Six major powers, Arab states discuss Iran's nuke program
UNITED NATIONS, Dec 16 (AFP) Dec 16, 2008
Ministers from six major powers kicked off a rare meeting with several Arab countries here Tuesday to assure them that they will maintain pressure on Iran to scale down its nuclear ambitions.
The so-called P5-plus-1 -- the five permanent members of the UN Security Council members (Britain, China, France, Russia and the United States) plus Germany -- huddled behind closed doors with top representatives of Jordan, Egypt, Iraq and Gulf Cooperation Council (GCC) members.
But Russian Foreign Minister Sergei Lavrov, who Monday said he would attend the gathering, did not show up and was represented by the Russian ambassador to Washington, Sergei Kisliak, a former deputy foreign minister in charge of the Iranian nuclear program, according to Russian diplomats.
Present were US Secretary of State Condoleezza Rice, British Foreign Secretary David Miliband and EU foreign policy chief Javier Solana.
Germany and China were represented by their UN ambassadors, while France sent Gerard Araud, a top foreign ministry official.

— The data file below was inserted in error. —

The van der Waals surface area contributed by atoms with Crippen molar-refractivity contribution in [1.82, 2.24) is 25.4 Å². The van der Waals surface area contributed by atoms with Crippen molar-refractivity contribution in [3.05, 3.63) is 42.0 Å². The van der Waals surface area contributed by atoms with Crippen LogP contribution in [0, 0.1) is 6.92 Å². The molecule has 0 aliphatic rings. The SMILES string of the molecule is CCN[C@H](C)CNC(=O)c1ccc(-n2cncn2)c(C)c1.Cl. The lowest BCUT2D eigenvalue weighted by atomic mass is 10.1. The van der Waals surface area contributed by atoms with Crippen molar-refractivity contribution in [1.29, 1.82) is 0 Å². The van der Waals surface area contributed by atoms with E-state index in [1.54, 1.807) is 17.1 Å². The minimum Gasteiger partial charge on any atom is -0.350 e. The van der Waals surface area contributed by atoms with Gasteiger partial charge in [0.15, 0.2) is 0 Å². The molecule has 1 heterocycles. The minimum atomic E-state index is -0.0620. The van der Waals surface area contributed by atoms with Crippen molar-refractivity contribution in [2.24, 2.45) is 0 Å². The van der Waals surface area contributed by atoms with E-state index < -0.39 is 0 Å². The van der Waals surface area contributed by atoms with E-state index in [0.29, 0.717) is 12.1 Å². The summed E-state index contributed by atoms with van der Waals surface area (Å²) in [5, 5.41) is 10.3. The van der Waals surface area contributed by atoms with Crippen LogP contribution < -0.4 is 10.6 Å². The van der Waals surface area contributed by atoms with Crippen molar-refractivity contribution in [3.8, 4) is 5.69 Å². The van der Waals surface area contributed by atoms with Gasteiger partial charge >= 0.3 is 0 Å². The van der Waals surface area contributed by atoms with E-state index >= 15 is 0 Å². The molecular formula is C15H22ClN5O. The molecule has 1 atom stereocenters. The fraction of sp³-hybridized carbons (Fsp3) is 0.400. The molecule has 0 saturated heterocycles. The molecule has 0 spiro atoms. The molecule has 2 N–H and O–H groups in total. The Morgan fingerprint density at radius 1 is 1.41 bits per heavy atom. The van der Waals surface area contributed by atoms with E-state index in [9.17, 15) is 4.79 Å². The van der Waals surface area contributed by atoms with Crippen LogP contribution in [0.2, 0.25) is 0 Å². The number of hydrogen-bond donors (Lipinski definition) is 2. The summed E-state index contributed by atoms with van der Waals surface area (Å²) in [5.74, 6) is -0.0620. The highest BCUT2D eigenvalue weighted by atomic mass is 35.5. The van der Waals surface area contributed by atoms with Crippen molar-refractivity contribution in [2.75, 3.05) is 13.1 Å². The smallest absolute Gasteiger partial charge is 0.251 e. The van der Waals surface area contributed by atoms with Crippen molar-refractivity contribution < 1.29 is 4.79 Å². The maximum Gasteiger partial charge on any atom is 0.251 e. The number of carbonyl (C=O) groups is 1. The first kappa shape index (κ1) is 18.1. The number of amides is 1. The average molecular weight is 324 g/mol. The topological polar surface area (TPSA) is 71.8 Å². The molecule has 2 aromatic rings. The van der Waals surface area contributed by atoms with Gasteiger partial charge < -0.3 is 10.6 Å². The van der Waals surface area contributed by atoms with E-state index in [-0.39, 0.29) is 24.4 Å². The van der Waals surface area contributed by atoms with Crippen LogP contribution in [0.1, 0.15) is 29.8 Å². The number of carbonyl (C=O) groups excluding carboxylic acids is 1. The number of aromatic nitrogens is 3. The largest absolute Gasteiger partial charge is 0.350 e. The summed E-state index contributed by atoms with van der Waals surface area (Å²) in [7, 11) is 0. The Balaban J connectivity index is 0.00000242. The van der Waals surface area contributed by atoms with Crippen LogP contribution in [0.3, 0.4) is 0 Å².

According to a senior US State Department official, the meeting is intended to reassure GCC members (Bahrain, Oman, Kuwait, Qatar, Saudi Arabia and the United Arab Emirates) plus Egypt, Jordan and Saudi Arabia that the six major powers intend to act to curb Tehran's nuclear ambitions.
The UN Security Council has already adopted four resolutions -- three of which included sanctions -- requiring Iran to suspend its uranium enrichment program.
But Tehran is pressing on with its sensitive nuclear fuel work, which the United States and other Western powers fear is aimed at developing nuclear weapons.
Iran insists its nuclear program is peaceful and solely geared toward electricity generation.All rights reserved. © 2005 Agence France-Presse. Sections of the information displayed on this page (dispatches, photographs, logos) are protected by intellectual property rights owned by Agence France-Presse. As a consequence, you may not copy, reproduce, modify, transmit, publish, display or in any way commercially exploit any of the content of this section without the prior written consent of Agence France-Presse.